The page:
The term ‘masterwork’
is overused in classical music circles
and I am as guilty as anyone! However
where references to Mozart’s Quintet
for clarinet, 2 violins, viola and cello,
in A major, KV 581 are concerned
the description ‘masterwork’ is extremely
apt. In 1977 for a BBC Radio 4 programme
the famous English tenor Peter Pears
selected this Quintet as his second
favourite classical work of all time.
Pears waxed lyrical about it stating
that there was to be found "a serenity
of the most extraordinary order, heavenly
we call it (‘we’ being a likely reference
to Pears and his lifelong partner Benjamin
Britten), but it’s not a dull heaven,
it’s a wonderful, a reassuring heaven
which one can’t have enough of ... The
world and heaven, where do they join?
They join in music."
Known to be particularly
fond of the clarinet, Mozart wrote his
KV 581 in 1789 for the clarinet virtuoso
Anton Stadler. Stadler also provided
Mozart with inspiration for the famous
Concerto KV 622, the Clarinet Trio KV
498 ’Kegelstatt’ and most likely for
the unfinished Quintet for Clarinet,
Basset-horn and String Trio KV 90 (560b).
Mozart actually composed his clarinet
works for a basset-clarinet that Stadler
had developed. This is a now obsolete
instrument which extended the range
of the clarinet by four half-tones into
the bass region.
The Quintet KV 581
was composed at the time of arguably
Mozart’s greatest artistic productivity.
He had recently completed his opera
Don Giovanni, the D major Piano
Concerto ‘Coronation’ KV 537 and his
mighty Symphonies 39, 40 and 41 ‘Jupiter’.
He was also engaged in composing the
three ‘Prussian’ Quartets and the opera
Cosi Fan Tutte.
The role of the clarinet
in KV 581 does not predominate or offer
empty virtuosity. This is in fact a
poignant and rather melancholy work.
In this case we are treated to cultured
and intelligent playing from the Ensemble
Villa Musica. They capture the spiritual
dimension in the famous second movement
Larghetto with its glorious romantic-song
over muted strings. The third movement
Menuetto with its two trios is
especially sensitively played. Ulf Rodenhauser,
clarinet, gives a stylish and dramatic
performance taking a tender and poetic
line in the Larghetto.
There are competing
versions of KV 581. My premier recommendations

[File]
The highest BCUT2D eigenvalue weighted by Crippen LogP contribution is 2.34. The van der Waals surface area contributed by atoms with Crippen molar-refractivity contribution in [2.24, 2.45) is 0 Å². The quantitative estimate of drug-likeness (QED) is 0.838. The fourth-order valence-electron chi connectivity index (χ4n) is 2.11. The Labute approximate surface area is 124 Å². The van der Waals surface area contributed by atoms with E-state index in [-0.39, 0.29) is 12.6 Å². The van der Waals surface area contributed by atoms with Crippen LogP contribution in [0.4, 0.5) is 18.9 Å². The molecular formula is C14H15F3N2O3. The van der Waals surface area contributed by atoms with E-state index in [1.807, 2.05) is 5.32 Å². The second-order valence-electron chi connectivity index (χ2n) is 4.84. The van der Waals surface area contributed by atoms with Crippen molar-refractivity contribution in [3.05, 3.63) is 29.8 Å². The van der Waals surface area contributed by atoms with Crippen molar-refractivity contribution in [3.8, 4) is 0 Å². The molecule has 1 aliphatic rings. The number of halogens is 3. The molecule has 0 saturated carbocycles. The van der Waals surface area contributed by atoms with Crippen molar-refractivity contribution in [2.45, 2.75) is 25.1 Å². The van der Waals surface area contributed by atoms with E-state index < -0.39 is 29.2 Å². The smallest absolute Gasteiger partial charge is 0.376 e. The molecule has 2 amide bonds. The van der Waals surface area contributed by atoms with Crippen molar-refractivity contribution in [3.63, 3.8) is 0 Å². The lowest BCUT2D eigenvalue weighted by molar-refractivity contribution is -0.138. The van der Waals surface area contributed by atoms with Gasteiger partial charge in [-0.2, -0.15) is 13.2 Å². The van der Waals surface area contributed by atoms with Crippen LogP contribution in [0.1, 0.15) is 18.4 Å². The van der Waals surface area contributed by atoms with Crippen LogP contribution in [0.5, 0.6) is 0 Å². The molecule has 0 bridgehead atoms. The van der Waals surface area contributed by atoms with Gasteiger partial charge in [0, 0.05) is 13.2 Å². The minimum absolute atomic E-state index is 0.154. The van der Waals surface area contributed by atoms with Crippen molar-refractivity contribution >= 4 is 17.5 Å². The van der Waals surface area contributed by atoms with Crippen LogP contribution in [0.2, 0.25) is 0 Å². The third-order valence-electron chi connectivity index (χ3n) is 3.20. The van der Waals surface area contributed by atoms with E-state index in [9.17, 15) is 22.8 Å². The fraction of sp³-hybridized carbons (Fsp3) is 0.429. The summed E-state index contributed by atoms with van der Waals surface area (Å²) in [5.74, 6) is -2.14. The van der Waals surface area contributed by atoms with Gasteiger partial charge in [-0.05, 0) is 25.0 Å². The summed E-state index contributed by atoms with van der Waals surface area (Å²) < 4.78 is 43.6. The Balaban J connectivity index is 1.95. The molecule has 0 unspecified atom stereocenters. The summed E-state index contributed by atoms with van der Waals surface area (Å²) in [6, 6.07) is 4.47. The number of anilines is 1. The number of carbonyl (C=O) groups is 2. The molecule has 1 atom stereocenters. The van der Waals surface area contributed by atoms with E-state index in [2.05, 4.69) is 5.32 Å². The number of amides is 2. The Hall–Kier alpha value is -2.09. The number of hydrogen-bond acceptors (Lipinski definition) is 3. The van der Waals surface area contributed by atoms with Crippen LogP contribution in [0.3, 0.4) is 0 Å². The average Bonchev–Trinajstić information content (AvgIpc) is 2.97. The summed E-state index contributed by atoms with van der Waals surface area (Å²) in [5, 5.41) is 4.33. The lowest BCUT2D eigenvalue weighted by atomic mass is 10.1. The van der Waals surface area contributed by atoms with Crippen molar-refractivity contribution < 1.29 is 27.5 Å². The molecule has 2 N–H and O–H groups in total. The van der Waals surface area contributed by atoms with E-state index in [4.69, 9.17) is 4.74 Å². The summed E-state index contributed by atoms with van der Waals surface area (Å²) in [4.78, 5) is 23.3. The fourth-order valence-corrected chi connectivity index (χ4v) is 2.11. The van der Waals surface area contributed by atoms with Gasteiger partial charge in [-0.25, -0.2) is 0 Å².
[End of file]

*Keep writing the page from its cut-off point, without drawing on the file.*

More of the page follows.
are the interpretation from the Hungarian
based Danubius Quartet with Joszef Balogh
(clarinet) on Naxos 8.550390 and an
award-winning recording in the set of
complete Mozart Quintets from the Talich
Quartet with clarinettist Bohuslav Zahradnik
on Calliope CAL 3231.3.
Mozart composed his
Quintet KV 407 in 1782 around the time
of his marriage to Constance Weber.
Written for horn player Ignaz Leutgeb
this is considerably lesser known compared
to KV 581 but nonetheless remains a
really excellent work; one of the hidden
gems of the chamber repertoire.
The Horn Quintet, KV
407 has a distinctive melodic style
as a result of the mellow timbre of
the instrumentation. Critic Alfred Einstein
has remarked that in the Quintet Mozart
pokes fun at the limitations of the
horn. You hear this especially in the
outer movements, especially, for example,
in the mocking fanfare of the Finale.
For me the musicianship of the Ensemble
Villa Musica is rich and refined and
particularly successful in the deeply
felt Andante. Horn player Radovan
Vlatkovic gives a finely poised performance
which is polished and characterful.
An alternative interpretation
of the Quintet KV 407, worthy of consideration,
is the version from the London-based
Nash Ensemble on Virgin Classics 5 61448
2. This is much admired for its exceptionally
fine playing and recorded sound.
The combination of
the excellent performances and sound
quality make this an extremely enjoyable
and desirable release. Well worth adding
to any collection!